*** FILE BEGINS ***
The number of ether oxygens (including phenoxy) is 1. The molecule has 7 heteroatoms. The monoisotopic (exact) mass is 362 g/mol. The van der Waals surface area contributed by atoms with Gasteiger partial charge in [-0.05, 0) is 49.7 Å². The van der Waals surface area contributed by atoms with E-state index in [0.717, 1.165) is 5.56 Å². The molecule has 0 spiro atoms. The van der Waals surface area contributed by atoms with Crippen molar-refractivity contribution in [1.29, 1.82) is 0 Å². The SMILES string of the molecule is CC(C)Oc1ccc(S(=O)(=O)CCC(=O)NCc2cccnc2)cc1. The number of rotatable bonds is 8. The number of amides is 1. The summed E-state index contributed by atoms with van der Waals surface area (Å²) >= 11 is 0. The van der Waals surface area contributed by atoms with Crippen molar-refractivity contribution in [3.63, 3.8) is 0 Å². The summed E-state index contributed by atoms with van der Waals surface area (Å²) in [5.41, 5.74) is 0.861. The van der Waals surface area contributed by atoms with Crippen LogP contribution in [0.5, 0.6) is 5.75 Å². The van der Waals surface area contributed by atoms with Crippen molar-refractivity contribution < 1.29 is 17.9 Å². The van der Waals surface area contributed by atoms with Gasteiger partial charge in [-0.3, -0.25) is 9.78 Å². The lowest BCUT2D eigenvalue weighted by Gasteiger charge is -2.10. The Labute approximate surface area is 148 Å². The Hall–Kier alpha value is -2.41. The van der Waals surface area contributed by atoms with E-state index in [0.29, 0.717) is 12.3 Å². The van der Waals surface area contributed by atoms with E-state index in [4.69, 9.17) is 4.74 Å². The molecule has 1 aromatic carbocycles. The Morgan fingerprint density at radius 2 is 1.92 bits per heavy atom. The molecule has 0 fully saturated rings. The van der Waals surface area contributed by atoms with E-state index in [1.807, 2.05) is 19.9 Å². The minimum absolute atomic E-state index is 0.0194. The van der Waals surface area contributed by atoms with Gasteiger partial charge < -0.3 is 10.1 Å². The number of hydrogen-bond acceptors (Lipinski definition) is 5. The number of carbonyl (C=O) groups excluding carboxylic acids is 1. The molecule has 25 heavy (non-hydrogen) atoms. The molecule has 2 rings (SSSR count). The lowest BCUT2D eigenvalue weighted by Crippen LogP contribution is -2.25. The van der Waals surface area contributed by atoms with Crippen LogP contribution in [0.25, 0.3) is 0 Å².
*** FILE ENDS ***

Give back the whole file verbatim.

The number of ether oxygens (including phenoxy) is 1. The molecule has 7 heteroatoms. The monoisotopic (exact) mass is 362 g/mol. The van der Waals surface area contributed by atoms with Gasteiger partial charge in [-0.05, 0) is 49.7 Å². The van der Waals surface area contributed by atoms with E-state index in [0.717, 1.165) is 5.56 Å². The molecule has 0 spiro atoms. The van der Waals surface area contributed by atoms with Crippen molar-refractivity contribution in [1.29, 1.82) is 0 Å². The SMILES string of the molecule is CC(C)Oc1ccc(S(=O)(=O)CCC(=O)NCc2cccnc2)cc1. The number of rotatable bonds is 8. The number of amides is 1. The summed E-state index contributed by atoms with van der Waals surface area (Å²) >= 11 is 0. The van der Waals surface area contributed by atoms with Crippen molar-refractivity contribution in [3.63, 3.8) is 0 Å². The summed E-state index contributed by atoms with van der Waals surface area (Å²) in [5.41, 5.74) is 0.861. The van der Waals surface area contributed by atoms with Crippen LogP contribution in [0.5, 0.6) is 5.75 Å². The van der Waals surface area contributed by atoms with Crippen molar-refractivity contribution < 1.29 is 17.9 Å². The van der Waals surface area contributed by atoms with Gasteiger partial charge in [-0.3, -0.25) is 9.78 Å². The lowest BCUT2D eigenvalue weighted by Gasteiger charge is -2.10. The Labute approximate surface area is 148 Å². The Hall–Kier alpha value is -2.41. The van der Waals surface area contributed by atoms with E-state index in [0.29, 0.717) is 12.3 Å². The van der Waals surface area contributed by atoms with E-state index in [4.69, 9.17) is 4.74 Å². The molecule has 1 aromatic carbocycles. The Morgan fingerprint density at radius 2 is 1.92 bits per heavy atom. The molecule has 0 fully saturated rings. The van der Waals surface area contributed by atoms with E-state index in [1.807, 2.05) is 19.9 Å². The minimum absolute atomic E-state index is 0.0194. The van der Waals surface area contributed by atoms with Gasteiger partial charge < -0.3 is 10.1 Å². The number of hydrogen-bond acceptors (Lipinski definition) is 5. The number of carbonyl (C=O) groups excluding carboxylic acids is 1. The molecule has 25 heavy (non-hydrogen) atoms. The molecule has 2 rings (SSSR count). The lowest BCUT2D eigenvalue weighted by Crippen LogP contribution is -2.25. The van der Waals surface area contributed by atoms with Crippen LogP contribution in [0.25, 0.3) is 0 Å².